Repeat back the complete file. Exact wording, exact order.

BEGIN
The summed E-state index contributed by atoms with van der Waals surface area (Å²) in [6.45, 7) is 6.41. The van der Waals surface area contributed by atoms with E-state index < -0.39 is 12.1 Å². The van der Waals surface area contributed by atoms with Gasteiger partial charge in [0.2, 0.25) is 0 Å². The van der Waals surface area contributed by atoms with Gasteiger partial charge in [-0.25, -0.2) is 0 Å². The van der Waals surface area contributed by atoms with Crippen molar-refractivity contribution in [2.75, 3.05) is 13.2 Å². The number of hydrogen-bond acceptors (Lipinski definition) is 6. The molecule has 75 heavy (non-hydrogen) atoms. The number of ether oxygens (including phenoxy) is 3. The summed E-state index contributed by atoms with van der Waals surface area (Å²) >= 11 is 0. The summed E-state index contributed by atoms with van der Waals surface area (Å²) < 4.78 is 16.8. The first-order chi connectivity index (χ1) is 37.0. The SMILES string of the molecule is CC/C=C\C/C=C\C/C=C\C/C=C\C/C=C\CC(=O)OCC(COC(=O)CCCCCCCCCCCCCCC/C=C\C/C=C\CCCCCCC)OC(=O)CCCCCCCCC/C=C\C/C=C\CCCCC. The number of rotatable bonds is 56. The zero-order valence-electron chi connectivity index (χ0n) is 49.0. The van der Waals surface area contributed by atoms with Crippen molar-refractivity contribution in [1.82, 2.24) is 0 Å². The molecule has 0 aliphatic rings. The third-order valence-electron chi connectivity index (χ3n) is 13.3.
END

The summed E-state index contributed by atoms with van der Waals surface area (Å²) in [6.45, 7) is 6.41. The van der Waals surface area contributed by atoms with E-state index < -0.39 is 12.1 Å². The van der Waals surface area contributed by atoms with Gasteiger partial charge in [0.2, 0.25) is 0 Å². The van der Waals surface area contributed by atoms with Gasteiger partial charge in [-0.25, -0.2) is 0 Å². The van der Waals surface area contributed by atoms with Crippen molar-refractivity contribution in [2.75, 3.05) is 13.2 Å². The number of hydrogen-bond acceptors (Lipinski definition) is 6. The molecule has 75 heavy (non-hydrogen) atoms. The number of ether oxygens (including phenoxy) is 3. The summed E-state index contributed by atoms with van der Waals surface area (Å²) >= 11 is 0. The summed E-state index contributed by atoms with van der Waals surface area (Å²) < 4.78 is 16.8. The first-order chi connectivity index (χ1) is 37.0. The SMILES string of the molecule is CC/C=C\C/C=C\C/C=C\C/C=C\C/C=C\CC(=O)OCC(COC(=O)CCCCCCCCCCCCCCC/C=C\C/C=C\CCCCCCC)OC(=O)CCCCCCCCC/C=C\C/C=C\CCCCC. The number of rotatable bonds is 56. The zero-order valence-electron chi connectivity index (χ0n) is 49.0. The van der Waals surface area contributed by atoms with Crippen molar-refractivity contribution in [1.82, 2.24) is 0 Å². The molecule has 0 aliphatic rings. The third-order valence-electron chi connectivity index (χ3n) is 13.3.